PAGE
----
***Please read the rest of this piece at my new blog http://www.insidethecavalcade.com
I’m moving my blog. I needed a cleaner space as I start to put up more of my work and toy with starting an online lit mag. I migrated my current followers to the new blog site, but will probably continue to post simultaneously for a little while longer.
Thanks for reading!
Immortal Andalusia the peafowl digging in the ground soft, round bodies shifting the dirt around “One died last year” when the weather fluctuated forty degrees (I immediately noted at least three barns; broken as they were, but well insulated—just like bodies in the south) the peafowl’s feather is important in Catholicism the aspiring park ranger added something about Krishna all while I flipped through the Flannery O’Connor’s Review anticipating the ghostly croon of the dead bird to accent the names of the contributing writers all soft, round, and digging in their chicken wire cage What was I doing in Milledgeville? touching a dead mink, picking up a fifteen pound weight, and learning about mosquito hawks Flannery wouldn’t have done this she had wise blood Mine was just rolling through thick mud like a cripple within me sauntering and drenched in sweat never to decay like the flesh of a peafowl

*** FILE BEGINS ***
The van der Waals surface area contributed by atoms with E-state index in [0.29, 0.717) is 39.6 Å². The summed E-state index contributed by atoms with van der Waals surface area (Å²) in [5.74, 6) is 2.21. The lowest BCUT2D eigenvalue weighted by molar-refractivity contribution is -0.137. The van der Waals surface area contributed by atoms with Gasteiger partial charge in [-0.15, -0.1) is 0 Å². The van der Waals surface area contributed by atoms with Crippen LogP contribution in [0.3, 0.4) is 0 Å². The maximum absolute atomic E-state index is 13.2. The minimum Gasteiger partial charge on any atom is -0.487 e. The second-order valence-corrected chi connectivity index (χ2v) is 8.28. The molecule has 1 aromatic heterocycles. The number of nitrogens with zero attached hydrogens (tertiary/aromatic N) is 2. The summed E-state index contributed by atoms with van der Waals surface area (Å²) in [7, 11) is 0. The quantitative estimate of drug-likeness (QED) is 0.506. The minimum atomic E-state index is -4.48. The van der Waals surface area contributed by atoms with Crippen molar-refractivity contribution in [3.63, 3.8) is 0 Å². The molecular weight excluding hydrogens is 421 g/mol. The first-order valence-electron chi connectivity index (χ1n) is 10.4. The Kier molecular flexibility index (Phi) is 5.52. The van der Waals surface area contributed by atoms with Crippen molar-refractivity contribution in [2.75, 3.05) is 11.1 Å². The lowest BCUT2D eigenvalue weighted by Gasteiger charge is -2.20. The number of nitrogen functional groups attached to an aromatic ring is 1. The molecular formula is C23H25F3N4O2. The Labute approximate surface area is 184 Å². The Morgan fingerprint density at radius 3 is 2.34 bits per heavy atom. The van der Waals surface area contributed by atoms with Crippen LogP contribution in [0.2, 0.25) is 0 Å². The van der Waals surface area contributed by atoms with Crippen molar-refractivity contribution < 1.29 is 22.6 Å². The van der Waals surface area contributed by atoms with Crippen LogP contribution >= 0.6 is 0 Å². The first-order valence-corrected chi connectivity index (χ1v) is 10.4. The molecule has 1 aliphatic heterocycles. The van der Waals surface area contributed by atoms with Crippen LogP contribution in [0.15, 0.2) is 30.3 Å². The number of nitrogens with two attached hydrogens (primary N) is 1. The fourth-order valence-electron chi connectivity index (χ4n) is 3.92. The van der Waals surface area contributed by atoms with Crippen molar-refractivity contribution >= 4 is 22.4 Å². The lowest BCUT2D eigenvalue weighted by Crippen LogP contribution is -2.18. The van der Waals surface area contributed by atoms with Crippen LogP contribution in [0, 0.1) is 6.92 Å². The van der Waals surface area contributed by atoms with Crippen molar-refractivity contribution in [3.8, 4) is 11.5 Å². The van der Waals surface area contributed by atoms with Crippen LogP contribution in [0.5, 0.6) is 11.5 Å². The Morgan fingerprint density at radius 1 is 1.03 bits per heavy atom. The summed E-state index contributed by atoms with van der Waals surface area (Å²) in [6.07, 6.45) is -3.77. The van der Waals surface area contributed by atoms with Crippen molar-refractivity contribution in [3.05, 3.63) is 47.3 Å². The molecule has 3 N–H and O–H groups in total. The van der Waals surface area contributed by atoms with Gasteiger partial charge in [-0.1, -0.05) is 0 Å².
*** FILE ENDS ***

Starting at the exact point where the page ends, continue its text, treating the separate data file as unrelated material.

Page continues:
Baltimore Set him up Box him Bring him in for the right Bring him in for the right Syncopated grunts Clap Clap Clap We need that Floyd Come on Floyd Last round We NEED that You told ‘em You told ‘em When was the last time you told them? He hit him every time COME ON FLOYD 30 seconds bro He’s trying now He’s gonna get it FLOYD knows boy You ain’t get nothing You ain’t ever got nothing All your work, the whole world knows your name, and you got nothing. 10 10 seconds That’s game. \ Game time. If they fair Hes got the W Doing it the whole fight Last five. Last Five Canelo fight, Any number of nameless fights forgotten. ONLY FIGHT The wait. It’s the most grueling in sports. The evaluation. 67 more punches Pacquiao Was he there? PLAN-- Lost it when the fight started. Little flurries of punches scattered like snow were evaded and piled up in the ring. America sat. (That’s debt That’s debt) 148 punches. NO WAY Crown me CROWN ME HE YELLED IT AT ME I got a bone to pick DON’T CHEAT US Still undefeated. (I swear I heard STILL I RISE) Children screamed, Bets were won, and Tavaris lost his shirt; black jesus-- arms spread in my library (When did his shirt come off?) Hugs round. You with FLOYD? YOU WITH FLOYD Unanimous STILL UNDEFEATED He had moments in the fight I had myself in the pocket Tough competitor, my dad, my dad But Pacquiao too I never wanted to win a fight as bad as this fight Was it worth the wait? When the history book is written world champion Most likely a good party later tonight. Thanks for being here. Wipe off the mat (clean the streets) Tomorrow they’ll say Mayweather didn’t come to fight and Pacquiao wasn’t aggressive enough. The New York Times will ask if boxing is too violent for this day and age. Again. And the rest of the no-name boxers are keeping time with their ropes waiting for the ring to tell us who won.